Over the past few weeks, you’ve likely heard of the film Sound of Freedom. It’s been highly successful, grossing some 155 million dollars against a budget of 14 million. It’s also been critiqued by some critics as a “right-wing” or “Christian,” when in reality, it is neither.
If you aren’t familiar with the film’s background, it is inspired by the work of Tim Ballard, an anti-human trafficking advocate who, along with his organization Operation Underground Railroad, is credited with rescuing thousands of victims of child trafficking. The film itself is a story of a long journey by Tim Ballard to reunite a father with his two children, a brother and sister, who are unwittingly abducted by a “talent scout”, and sold to pedophiles.
Owing to its subject matter, the film does not spare the viewer from the sheer evil of pedophilia, the agony and fear the victims of human trafficking face, and the immense pain their families face as they try to find justice. Ultimately, the film is about how, while human beings are indeed capable of great evil, they are equally capable in great acts of courage, heroism, and compassion.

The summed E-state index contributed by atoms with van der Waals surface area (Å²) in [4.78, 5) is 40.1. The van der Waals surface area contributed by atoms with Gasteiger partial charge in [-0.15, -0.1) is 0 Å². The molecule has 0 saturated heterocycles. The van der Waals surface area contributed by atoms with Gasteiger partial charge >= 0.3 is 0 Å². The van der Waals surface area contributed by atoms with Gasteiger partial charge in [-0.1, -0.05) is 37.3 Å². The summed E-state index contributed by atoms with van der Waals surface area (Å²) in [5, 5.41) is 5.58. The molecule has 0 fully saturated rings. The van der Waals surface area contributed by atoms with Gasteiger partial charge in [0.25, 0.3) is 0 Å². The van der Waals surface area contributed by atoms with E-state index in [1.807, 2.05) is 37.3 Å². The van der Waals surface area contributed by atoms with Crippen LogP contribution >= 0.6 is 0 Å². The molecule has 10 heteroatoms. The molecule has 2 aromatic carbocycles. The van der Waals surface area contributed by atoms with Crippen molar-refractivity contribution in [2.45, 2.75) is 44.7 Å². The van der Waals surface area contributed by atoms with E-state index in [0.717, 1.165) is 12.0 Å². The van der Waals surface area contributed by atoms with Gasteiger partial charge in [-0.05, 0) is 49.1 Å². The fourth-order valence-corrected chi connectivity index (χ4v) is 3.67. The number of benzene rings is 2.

Sound of Freedom is not a film that can be reviewed in a normal sense. While at the surface, the film can be exciting, as Tim travels through dense jungles and exotic city streets, pursuing criminals seeking justice, the film is not meant to entertain. Yet, the film has been labeled falsely as a “Christian” or “right-wing” film.
The only indication of any sort of religious sentiment in the film is the phrase “God’s children are not for sale,” which has since become a rallying call of sorts among the audience. The film has no politics, left or right. Its sole advocacy is for child victims of human trafficking, asking of its audience to awaken a sense of moral duty in themselves, to understand and be compassionate towards the suffering of others. The fact that, somehow this has become a political issue is a sad testament to the current polarization in our country.